All Pakistan Textile Mills Association (APTMA) has shown strong resistance to the proposal of levying Regulatory Duty on cotton yarn’s exports. The association believes the move will disturb the momentum in exports that have been built after decades and will hinder the steadiness of policies supporting export-led growth.
Chairman APTMA Mr. Abdul Rahim Nasir explained in a press statement that a specific lobby that has vested interests is busy creating unnecessary ruckus to impose RD on cotton yarn exports under false pretexts. He said they intend to disturb the rising textile exports which have achieved a historic high, roll back investment of over $ 4 billion and rob the country of the generation of an additional 500,000 jobs forecasted.
He added that sufficient cotton yarn is available for consumption in the value-added sector for the purpose of export which can be seen by the data showing a drop in the cotton yarn export in the last few years while the textile industry has risen to record high exports worth 15.4% billion dollars.
He pointed out that an article in business recorder published on 24th September 2021 reported contradictory and misguided figures. In reality, cotton yarn exports have declined by 25% in quantitative terms from 0.522 million tons (FY19) to 0.390 million tons (FY21) and 26% in value terms.
Furthermore, exports of cotton yarn in the current year have seen a drop of 5% in quantitative terms whereas value has seen an increase of 3% compared to the preceding year.
In the last four years, the exports of cotton yarn have seen a declining trend in quantity as well as value terms based on the data provided by the Pakistan Bureau of Statistics (PBS). The data reflects that locally produced cotton yarn is being utilized in the value-added sector and the export figures further support this conclusion.
Exports from the value-added sector have experienced impressive growth during the current fiscal year, reporting 32%, 19%, 37%, and 29% in towel, garments, knitwear and bed wear exports respectively.
The textile exports are reported to have soared by 23% this year with a 29% growth experienced in the first two months of FY21. Compared to the same period last year, textile exports have reported a growth of 45% in August 2021.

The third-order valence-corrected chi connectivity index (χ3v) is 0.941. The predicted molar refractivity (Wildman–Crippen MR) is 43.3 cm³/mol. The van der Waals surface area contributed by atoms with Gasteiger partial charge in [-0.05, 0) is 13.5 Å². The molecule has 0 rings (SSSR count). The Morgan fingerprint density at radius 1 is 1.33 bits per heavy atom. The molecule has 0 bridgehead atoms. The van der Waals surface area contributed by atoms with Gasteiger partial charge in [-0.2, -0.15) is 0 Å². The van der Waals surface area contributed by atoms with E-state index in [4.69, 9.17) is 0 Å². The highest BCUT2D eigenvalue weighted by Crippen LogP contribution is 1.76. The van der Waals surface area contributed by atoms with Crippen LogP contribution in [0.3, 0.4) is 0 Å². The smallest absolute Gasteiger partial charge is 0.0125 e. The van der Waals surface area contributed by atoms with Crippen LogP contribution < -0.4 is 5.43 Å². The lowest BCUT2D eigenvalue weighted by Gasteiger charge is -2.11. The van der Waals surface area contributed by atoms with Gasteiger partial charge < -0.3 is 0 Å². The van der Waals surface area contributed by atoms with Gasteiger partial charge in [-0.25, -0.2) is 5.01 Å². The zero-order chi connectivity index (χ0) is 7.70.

APTMA suggests that rather than considering the levying of RD on the export of cotton yarn, the need of the hour is to provide the supply of raw materials including cotton and man-made fiber (MMF)at competitive rates. The rate of cotton yarn produced in the country is around 3.5 million tons while the domestic consumption rate for value-added products is 90%. Only 10% of the cotton yarn produced is being exported.
APTMA is a firm believer in a free-market mechanism for textile trade throughout the value chain. The association stressed upon the need to import raw materials such as cotton and polyester in order to keep the mills operational and to reach the target of $21 billion set for textile exports especially in the current conditions where cotton and polyester are short by 6 million bales 200,000 tons respectively.
The association strongly opposed the idea of any restrictions on free exports of Greige Fabric, Dyed Fabric and Yarn as it will sabotage export growth as well as industrialization in the country.
APTMA said that it believes only goods made using domestically produced materials should be provided with export incentives. As it will lighten the burden on imports which has put pressure on the balance of trade. Such incentives will also boost industrialization.
The textile industry of Pakistan exports synthetic blended yarn, specialized cotton, as well as finished fabrics to world-renowned brands and large retailers leading to the creation of economies of scale thus, making the textile products from Pakistan extremely competitive in the global markets.
If free exports of fabrics and yarn are discontinued, it will impact the entire textile value chain as it will lead to the shutting down of multiple industries.
Around 1.3 million additional spindles are being integrated into the existing spinning capacity which would lead to an increase of 17% in yarn production rates. Furthermore, the restoration of non-operational and troubled units will boost the availability of yarn for the value-added textile sector.
The freight costs increased four times post COVID-19 causing cotton and Polyester Staple Fibre (PSF) imports to become even more expensive. Polyester container freight China to Pakistan has reached a whopping $ 10,000 from being $ 500 in the pre-pandemic times.
The Chairman urged the Prime Minister Mr. Imran Khan, Finance Minister Mr. Shaukat Tarin, and Advisor to the Prime Minister on Commerce Mr. Abdul Razzak Dawood, to evaluate the current situation and to ensure the continuation of policies that are beneficial for the economy and help the country’s exports.